When he showed people an Italian sandwich and told them that it was from either “Jim’s Hearty Sandwich Shop” or from “Good Karma Healthy Foods”, people estimated the calories as 24% lower if they thought it came from Good Karma.

The take home lesson is that health foods are not necessarily healthier. Food manufactures know that health food is in, and they market their products accordingly. If you walk down the aisles of your favorite health food store, you will find “health” foods that are just as high in sugar, fat and calories as the junk food you can buy at the convenience store down the street. They may contain “natural” fats and sugars, but those have just as many calories as the “unhealthy” fats and sugars in the junk foods. You still need to read labels and choose unprocessed fruits, vegetables and whole grains whenever possible.

Tip #7: Don’t Call It ExerciseNature Walk

When he took students on a walk around a lake before dinner, they ate more calories at dinner if they were told that it was an exercise walk than if they were told that it was a sight-seeing walk – and most of the extra calories came from dessert. Think about that for a minute. It is a human tendency to reward ourselves for virtuous behavior, but when that reward involves eating, it becomes self-defeating.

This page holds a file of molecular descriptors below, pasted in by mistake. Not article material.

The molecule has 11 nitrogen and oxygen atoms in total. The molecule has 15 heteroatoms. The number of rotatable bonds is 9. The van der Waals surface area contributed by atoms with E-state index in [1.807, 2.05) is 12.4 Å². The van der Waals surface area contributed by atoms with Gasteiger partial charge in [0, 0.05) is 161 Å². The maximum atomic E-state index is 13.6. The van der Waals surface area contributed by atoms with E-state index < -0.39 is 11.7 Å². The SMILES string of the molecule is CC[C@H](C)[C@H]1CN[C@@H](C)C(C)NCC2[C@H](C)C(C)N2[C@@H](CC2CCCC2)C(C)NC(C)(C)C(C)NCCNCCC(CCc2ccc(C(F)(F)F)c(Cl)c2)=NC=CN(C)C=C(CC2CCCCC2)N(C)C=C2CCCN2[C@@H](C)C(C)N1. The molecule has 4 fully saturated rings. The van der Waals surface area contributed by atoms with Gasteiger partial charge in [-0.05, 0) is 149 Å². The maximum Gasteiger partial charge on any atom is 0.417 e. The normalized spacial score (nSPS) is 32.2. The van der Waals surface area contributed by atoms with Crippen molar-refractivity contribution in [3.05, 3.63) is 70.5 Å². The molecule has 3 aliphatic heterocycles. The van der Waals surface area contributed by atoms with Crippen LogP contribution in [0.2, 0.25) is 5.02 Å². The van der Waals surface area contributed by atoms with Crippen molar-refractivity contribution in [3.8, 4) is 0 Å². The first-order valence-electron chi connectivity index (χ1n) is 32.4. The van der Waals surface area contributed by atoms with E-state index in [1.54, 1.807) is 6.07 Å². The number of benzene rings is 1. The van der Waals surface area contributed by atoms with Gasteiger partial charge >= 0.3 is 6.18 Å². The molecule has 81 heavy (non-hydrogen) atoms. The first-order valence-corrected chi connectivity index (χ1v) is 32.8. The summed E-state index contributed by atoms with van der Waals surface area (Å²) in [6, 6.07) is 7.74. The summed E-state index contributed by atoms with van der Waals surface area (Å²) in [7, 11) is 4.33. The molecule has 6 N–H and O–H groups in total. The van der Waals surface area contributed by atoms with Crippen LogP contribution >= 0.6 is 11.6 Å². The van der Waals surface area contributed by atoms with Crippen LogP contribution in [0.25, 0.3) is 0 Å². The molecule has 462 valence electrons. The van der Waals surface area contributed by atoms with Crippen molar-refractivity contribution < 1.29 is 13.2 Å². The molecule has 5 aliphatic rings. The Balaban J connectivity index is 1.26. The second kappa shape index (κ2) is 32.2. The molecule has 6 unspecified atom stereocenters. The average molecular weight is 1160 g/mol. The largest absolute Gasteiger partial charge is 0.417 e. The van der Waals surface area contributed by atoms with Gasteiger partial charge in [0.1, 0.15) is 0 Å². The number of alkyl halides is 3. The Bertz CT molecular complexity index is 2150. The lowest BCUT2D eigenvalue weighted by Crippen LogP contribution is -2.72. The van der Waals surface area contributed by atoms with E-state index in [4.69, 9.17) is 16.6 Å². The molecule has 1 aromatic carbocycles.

The take home lesson is two-fold.

  • Reframe our virtuous behavior. If we call it exercise or a work-out, it implies that we have done something virtuous and deserve a reward. If we call it a nature walk or think of it as a sport, it becomes its own reward. If we think of substituting a salad for a dinner of fried chicken and mashed potatoes with gravy as virtuous behavior, we may think we deserve a dessert as a reward. If we think of the salad as a gourmet experience, it can become a reward in its own right.
  • Rethink our rewards. The reward doesn’t need to be food related. It could involve reading a book, watching a show, or whatever you favorite activity might be.

Tip #8: Knowing This Stuff Isn’t Enough.

The fascinating thing is that his research shows it doesn’t matter how intelligent or well informed you are.

He did a study with 60 graduate students. Just before winter break, he gave them a lecture on external eating cues in which he specifically told them that they would eat more from a big bowl of Chex Mix than from a small bowl. The students then spent 90 minutes in small group exercises designed to show them how to overcome external eating cues.